Rationale, aims and objectives: Antibiotic prescription for acute lower respiratory infections (ALRI) in hospitalized children can have a major impact on cure and costs. We performed a longitudinal study to explore the appropriateness of prescriptions, the predictors of therapeutic patterns, and the main outcomes: readmission, length of stay (LOS) and costs. Methods: Ninety-nine children who were inpatients of a paediatric hospital receiving antibiotic treatment for community acquired ALRI were consecutively enrolled. To calculate the costs of pneumonia treatment, we collected data on clinical presentation and resources consumption. We used multiple regression analysis to identify predictors of LOS and choice of therapy, and one-way ANOVA to evaluate cost differences among treatment groups. Results: Parenteral antibiotics were administered in 64.6% of cases, whereas 35.4% received oral antibiotic therapy by itself (OAT). Switch therapy (SWT) was performed in 43.4% of cases. The most frequently prescribed antibiotic for parenteral therapy was ceftriaxone (58.3%), and for oral therapy cefprozil (58.1%). The median LOS was 3 days and the cure rate 99% (95%CI: 97-100%). SWT and OAT were significantly associated with a shorter LOS. The clinical variables were not significantly associated with SWT or OAT. The average costs per patient in the management of pneumonia were €1335. SWT or OAT were associated with significant lower costs: €1487 per patient (95%CI: 1395-1580) and €1335 per patient (95%CI: 1233-1437), respectively. Conclusions: The hospital management of paediatric pneumonia was more influenced by the early discharge policy than by clinical variables without under-cure.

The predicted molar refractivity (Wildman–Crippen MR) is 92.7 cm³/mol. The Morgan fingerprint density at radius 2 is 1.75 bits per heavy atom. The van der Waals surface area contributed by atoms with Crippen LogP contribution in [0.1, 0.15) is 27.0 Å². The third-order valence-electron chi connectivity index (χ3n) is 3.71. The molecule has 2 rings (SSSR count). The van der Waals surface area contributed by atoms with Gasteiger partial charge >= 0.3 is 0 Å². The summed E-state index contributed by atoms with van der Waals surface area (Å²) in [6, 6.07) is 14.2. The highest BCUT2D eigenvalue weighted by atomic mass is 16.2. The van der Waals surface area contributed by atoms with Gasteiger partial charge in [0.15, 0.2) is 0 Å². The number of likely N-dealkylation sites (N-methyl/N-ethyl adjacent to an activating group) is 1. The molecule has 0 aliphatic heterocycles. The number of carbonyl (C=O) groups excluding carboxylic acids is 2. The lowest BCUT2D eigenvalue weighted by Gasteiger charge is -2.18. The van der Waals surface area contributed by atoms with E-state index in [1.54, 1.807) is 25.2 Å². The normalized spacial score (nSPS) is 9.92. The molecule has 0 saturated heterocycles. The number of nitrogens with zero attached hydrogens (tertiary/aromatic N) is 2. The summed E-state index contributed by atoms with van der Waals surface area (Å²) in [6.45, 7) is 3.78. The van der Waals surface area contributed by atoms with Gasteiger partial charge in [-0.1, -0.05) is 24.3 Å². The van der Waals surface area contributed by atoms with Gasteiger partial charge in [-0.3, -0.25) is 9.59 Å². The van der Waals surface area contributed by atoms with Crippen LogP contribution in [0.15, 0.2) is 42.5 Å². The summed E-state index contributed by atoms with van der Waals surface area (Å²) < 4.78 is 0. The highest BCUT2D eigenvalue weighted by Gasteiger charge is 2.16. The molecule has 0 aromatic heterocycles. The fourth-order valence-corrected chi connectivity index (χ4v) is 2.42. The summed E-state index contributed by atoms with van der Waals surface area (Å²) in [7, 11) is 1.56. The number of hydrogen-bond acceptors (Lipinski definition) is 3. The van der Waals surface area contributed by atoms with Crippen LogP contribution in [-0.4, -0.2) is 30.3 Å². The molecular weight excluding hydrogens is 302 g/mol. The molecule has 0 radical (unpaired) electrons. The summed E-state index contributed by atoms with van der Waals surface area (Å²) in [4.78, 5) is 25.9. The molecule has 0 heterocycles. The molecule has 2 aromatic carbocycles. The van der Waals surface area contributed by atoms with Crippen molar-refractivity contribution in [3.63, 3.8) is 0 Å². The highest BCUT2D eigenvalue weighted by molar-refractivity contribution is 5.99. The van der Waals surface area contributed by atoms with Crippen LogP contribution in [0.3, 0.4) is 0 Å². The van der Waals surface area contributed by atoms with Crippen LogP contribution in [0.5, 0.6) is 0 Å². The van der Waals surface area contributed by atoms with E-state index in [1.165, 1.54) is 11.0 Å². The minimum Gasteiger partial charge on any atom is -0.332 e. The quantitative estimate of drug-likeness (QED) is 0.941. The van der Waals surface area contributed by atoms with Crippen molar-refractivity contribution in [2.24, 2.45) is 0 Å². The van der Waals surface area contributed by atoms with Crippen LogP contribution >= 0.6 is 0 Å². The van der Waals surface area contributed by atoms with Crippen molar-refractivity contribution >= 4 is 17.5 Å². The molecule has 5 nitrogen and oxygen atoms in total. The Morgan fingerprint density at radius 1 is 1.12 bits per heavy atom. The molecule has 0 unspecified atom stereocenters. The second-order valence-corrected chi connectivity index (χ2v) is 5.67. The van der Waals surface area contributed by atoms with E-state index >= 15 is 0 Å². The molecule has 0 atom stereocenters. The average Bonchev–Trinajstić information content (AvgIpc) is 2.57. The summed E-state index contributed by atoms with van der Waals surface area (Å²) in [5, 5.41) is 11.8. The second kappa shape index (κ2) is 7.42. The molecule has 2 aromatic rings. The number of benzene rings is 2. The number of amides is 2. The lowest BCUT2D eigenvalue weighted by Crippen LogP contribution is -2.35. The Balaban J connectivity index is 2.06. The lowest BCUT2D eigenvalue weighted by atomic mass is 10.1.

- Antibiotic prescription
ASJC Scopus subject areas
- Public Health, Environmental and Occupational Health
- Health Information Management